“It’s our papa’s hat!” suddenly cried Flop. “I can tell because it’s got his initials inside,” and, surely enough there were the letters “A.T.” inside the hat, standing for “Archibald Twistytail.”

“Our papa’s hat!” exclaimed Curly. “Is it possible?”

“Of course, it is,” said Floppy, as he picked it up. “Papa has lost his hat.”

“But it rolled out of that hole,” said Curly, “and it isn’t lost, for we have found it.”

“Then if papa’s hat came out of that hole, our papa must be in there,” said Flop.

“Why, of course,” agreed Jackie Bow Wow.

“But what is he doing in there?” asked Curly, “and what sort of a place is it? I can’t see him,” he added, as he stooped down and tried to look into the hole.

“I don’t know what he’s doing in there,” said Flop, “but I know what sort of a place that hole is. It’s a wolf’s den, and the wolf has our papa, Most likely he’s eating him now, and he threw the hat out because he couldn’t chew it—the wolf, I mean.”

“Oh!” cried Curly, jumping up and down, he felt so badly.

“Oh; oh!” barked Jackie Bow Wow.

“Oh! oh! Double Oh!” growled Peetie Bow Wow. “What shall we do?”

“We must get him out of there!” exclaimed Flop as quickly as a rubber band can play the “Annie Laurie” song. “There are four of us here, and we have our wooden guns. I guess we are a match for one wolf. We must save our papa.”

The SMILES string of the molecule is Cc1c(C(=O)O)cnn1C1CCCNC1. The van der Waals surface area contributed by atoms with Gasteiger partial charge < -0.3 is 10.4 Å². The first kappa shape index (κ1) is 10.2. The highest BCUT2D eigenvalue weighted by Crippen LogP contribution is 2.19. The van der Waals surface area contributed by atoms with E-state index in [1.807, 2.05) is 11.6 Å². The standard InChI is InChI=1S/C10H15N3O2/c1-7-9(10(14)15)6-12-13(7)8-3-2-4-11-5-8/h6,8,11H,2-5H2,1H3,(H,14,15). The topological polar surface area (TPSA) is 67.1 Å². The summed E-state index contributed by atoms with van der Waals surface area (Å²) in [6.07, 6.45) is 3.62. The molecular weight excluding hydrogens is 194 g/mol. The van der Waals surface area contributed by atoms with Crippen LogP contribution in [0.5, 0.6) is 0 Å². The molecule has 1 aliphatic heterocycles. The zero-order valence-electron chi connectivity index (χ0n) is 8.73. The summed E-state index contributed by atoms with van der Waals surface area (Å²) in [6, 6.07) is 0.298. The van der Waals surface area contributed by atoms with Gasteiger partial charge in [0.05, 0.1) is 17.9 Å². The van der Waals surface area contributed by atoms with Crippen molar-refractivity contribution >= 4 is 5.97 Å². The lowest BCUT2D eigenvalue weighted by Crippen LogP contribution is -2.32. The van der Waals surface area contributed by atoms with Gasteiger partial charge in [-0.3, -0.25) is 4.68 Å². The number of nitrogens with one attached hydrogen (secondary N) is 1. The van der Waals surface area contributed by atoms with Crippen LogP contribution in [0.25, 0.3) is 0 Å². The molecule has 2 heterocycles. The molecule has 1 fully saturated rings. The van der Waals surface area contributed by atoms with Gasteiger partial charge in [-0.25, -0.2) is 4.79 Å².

“Of course!” agreed Curly, bravely.

“But how?” asked Jackie Bow Wow.

“Listen,” said Flop, just like a telephone girl.

“A wolf always have two doors to his den—a back one and a front one. This is the front one—where our papa’s hat rolled out. Now, Jackie, you and Curly go to the back door, and make a noise like a soup bone. The wolf will think some company has come to supper with him, and he’ll run to the back door. As soon as he gets there, Jackie, you bark like anything, and, Curly, you fire off your wooden gun.”

“But what will you do?” asked Curly of his brother.

“Peetie and I will stay at the front door,” said Flop. “As soon as we hear you making the noise we’ll rush in the den by the front door and get papa and help him out. Then we’ll all run away.”

Well, every one thought that was a fine plan, and they did just as Flop said. The wolf came rushing to his back door when he heard the noise there, and maybe he wasn’t surprised to see Curly and the puppy dog! Then Flop and Peetie rushed in the front door, and there, inside the den, they found poor Mr. Twistytail tied to the table leg.

“Quick!” cried Flop. “Bite the ropes, Peetie.” And the puppy dog did, and Mr. Twistytail was free. “Now, come with us!” cried Flop, and he and his papa and Peetie ran out of the wolf’s den just in time, for the bad creature, seeing he had been fooled at his back door, rushed up to bite the pig gentleman.

But he was too late, that wolf was, for the piggie boys and their papa and the puppy dog boys got safely away, and the wolf didn’t dare follow because he was afraid of the wooden guns. Then when they were all safe home, including the hat, Mr. Twistytail told how the wolf caught him as he was coming back from work, and how his hat accidentally rolled out of the den. And if it hadn’t been for the hat maybe Mr. Twistytail would not have been saved.

Anyway, he was not hurt a bit, and in the next story, in case the bicycle doesn’t roll over the egg basket and make an omelet out of the pin cushion, I’ll tell you about Mamma Twistytail’s new bonnet.